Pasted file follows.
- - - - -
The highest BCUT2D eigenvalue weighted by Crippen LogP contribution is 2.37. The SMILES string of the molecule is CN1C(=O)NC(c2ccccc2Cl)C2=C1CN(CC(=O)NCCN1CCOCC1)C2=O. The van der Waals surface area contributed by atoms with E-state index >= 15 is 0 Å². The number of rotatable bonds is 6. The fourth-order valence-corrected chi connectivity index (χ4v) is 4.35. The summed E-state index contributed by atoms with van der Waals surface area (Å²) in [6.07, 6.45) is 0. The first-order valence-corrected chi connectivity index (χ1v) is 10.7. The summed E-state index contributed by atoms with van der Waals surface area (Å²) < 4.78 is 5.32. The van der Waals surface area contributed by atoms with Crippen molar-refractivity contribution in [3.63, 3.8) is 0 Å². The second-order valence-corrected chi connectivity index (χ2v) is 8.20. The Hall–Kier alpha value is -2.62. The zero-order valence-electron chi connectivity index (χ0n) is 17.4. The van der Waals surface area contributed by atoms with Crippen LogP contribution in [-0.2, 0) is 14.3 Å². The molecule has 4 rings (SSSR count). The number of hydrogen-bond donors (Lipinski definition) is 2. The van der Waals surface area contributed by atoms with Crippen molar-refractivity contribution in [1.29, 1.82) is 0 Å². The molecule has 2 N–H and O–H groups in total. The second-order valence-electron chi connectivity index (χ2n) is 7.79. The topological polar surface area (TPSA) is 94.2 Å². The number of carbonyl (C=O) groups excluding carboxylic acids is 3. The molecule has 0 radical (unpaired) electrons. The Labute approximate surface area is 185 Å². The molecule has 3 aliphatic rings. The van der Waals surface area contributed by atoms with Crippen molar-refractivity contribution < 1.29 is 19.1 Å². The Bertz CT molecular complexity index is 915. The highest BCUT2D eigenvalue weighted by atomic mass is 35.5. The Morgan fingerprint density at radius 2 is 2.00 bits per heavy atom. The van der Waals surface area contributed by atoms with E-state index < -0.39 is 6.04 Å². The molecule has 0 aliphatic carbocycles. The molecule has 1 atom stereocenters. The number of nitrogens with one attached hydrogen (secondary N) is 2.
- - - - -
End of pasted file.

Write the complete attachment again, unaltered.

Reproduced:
The highest BCUT2D eigenvalue weighted by Crippen LogP contribution is 2.37. The SMILES string of the molecule is CN1C(=O)NC(c2ccccc2Cl)C2=C1CN(CC(=O)NCCN1CCOCC1)C2=O. The van der Waals surface area contributed by atoms with E-state index >= 15 is 0 Å². The number of rotatable bonds is 6. The fourth-order valence-corrected chi connectivity index (χ4v) is 4.35. The summed E-state index contributed by atoms with van der Waals surface area (Å²) in [6.07, 6.45) is 0. The first-order valence-corrected chi connectivity index (χ1v) is 10.7. The summed E-state index contributed by atoms with van der Waals surface area (Å²) < 4.78 is 5.32. The van der Waals surface area contributed by atoms with Crippen molar-refractivity contribution in [3.63, 3.8) is 0 Å². The second-order valence-corrected chi connectivity index (χ2v) is 8.20. The Hall–Kier alpha value is -2.62. The zero-order valence-electron chi connectivity index (χ0n) is 17.4. The van der Waals surface area contributed by atoms with Crippen LogP contribution in [-0.2, 0) is 14.3 Å². The molecule has 4 rings (SSSR count). The number of hydrogen-bond donors (Lipinski definition) is 2. The van der Waals surface area contributed by atoms with Crippen molar-refractivity contribution in [1.29, 1.82) is 0 Å². The molecule has 2 N–H and O–H groups in total. The second-order valence-electron chi connectivity index (χ2n) is 7.79. The topological polar surface area (TPSA) is 94.2 Å². The number of carbonyl (C=O) groups excluding carboxylic acids is 3. The molecule has 0 radical (unpaired) electrons. The Labute approximate surface area is 185 Å². The molecule has 3 aliphatic rings. The van der Waals surface area contributed by atoms with Crippen molar-refractivity contribution < 1.29 is 19.1 Å². The Bertz CT molecular complexity index is 915. The highest BCUT2D eigenvalue weighted by atomic mass is 35.5. The Morgan fingerprint density at radius 2 is 2.00 bits per heavy atom. The van der Waals surface area contributed by atoms with E-state index < -0.39 is 6.04 Å². The molecule has 0 aliphatic carbocycles. The molecule has 1 atom stereocenters. The number of nitrogens with one attached hydrogen (secondary N) is 2.